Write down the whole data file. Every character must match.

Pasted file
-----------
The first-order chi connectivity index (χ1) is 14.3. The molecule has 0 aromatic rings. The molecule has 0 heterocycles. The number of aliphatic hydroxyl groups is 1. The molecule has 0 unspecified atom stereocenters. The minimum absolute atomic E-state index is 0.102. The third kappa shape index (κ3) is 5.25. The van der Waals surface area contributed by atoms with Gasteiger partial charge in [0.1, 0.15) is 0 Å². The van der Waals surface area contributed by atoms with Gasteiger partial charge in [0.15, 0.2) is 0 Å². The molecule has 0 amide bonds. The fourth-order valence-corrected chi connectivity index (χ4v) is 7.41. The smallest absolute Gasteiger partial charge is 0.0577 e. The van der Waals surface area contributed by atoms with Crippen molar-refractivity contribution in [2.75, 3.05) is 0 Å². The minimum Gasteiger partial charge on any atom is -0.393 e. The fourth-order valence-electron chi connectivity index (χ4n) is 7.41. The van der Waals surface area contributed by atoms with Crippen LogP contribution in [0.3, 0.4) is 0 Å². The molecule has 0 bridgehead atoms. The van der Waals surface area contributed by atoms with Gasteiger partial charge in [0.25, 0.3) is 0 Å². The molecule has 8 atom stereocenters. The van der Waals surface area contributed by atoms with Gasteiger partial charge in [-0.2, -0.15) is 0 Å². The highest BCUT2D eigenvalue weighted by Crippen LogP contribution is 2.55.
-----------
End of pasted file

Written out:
The first-order chi connectivity index (χ1) is 14.3. The molecule has 0 aromatic rings. The molecule has 0 heterocycles. The number of aliphatic hydroxyl groups is 1. The molecule has 0 unspecified atom stereocenters. The minimum absolute atomic E-state index is 0.102. The third kappa shape index (κ3) is 5.25. The van der Waals surface area contributed by atoms with Gasteiger partial charge in [0.1, 0.15) is 0 Å². The van der Waals surface area contributed by atoms with Gasteiger partial charge in [0.15, 0.2) is 0 Å². The molecule has 0 amide bonds. The fourth-order valence-corrected chi connectivity index (χ4v) is 7.41. The smallest absolute Gasteiger partial charge is 0.0577 e. The van der Waals surface area contributed by atoms with Crippen molar-refractivity contribution in [2.75, 3.05) is 0 Å². The minimum Gasteiger partial charge on any atom is -0.393 e. The fourth-order valence-electron chi connectivity index (χ4n) is 7.41. The van der Waals surface area contributed by atoms with Crippen LogP contribution in [0.3, 0.4) is 0 Å². The molecule has 0 bridgehead atoms. The van der Waals surface area contributed by atoms with Gasteiger partial charge in [0.25, 0.3) is 0 Å². The molecule has 8 atom stereocenters. The van der Waals surface area contributed by atoms with Gasteiger partial charge in [-0.2, -0.15) is 0 Å². The highest BCUT2D eigenvalue weighted by Crippen LogP contribution is 2.55.